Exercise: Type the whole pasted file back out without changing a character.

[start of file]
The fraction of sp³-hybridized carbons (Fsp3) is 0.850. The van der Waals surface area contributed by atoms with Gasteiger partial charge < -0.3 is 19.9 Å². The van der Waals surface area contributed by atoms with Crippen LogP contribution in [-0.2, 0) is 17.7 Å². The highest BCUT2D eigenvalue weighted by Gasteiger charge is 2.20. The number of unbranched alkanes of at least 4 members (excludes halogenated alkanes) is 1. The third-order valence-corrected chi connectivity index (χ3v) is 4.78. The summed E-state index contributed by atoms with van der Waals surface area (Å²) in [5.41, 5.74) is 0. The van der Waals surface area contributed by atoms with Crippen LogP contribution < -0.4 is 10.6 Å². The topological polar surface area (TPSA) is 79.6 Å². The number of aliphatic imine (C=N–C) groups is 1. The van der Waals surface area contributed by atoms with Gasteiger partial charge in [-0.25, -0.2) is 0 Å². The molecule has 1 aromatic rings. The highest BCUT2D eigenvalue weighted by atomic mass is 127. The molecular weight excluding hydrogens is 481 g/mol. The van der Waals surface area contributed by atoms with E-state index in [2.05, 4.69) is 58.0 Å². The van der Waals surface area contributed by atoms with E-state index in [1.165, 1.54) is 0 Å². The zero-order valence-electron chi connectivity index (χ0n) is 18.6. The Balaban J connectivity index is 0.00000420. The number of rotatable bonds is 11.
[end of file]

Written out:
The fraction of sp³-hybridized carbons (Fsp3) is 0.850. The van der Waals surface area contributed by atoms with Gasteiger partial charge < -0.3 is 19.9 Å². The van der Waals surface area contributed by atoms with Crippen LogP contribution in [-0.2, 0) is 17.7 Å². The highest BCUT2D eigenvalue weighted by Gasteiger charge is 2.20. The number of unbranched alkanes of at least 4 members (excludes halogenated alkanes) is 1. The third-order valence-corrected chi connectivity index (χ3v) is 4.78. The summed E-state index contributed by atoms with van der Waals surface area (Å²) in [5.41, 5.74) is 0. The van der Waals surface area contributed by atoms with Crippen LogP contribution < -0.4 is 10.6 Å². The topological polar surface area (TPSA) is 79.6 Å². The number of aliphatic imine (C=N–C) groups is 1. The van der Waals surface area contributed by atoms with Gasteiger partial charge in [-0.25, -0.2) is 0 Å². The molecule has 1 aromatic rings. The highest BCUT2D eigenvalue weighted by atomic mass is 127. The molecular weight excluding hydrogens is 481 g/mol. The van der Waals surface area contributed by atoms with E-state index in [2.05, 4.69) is 58.0 Å². The van der Waals surface area contributed by atoms with E-state index in [1.165, 1.54) is 0 Å². The zero-order valence-electron chi connectivity index (χ0n) is 18.6. The Balaban J connectivity index is 0.00000420. The number of rotatable bonds is 11.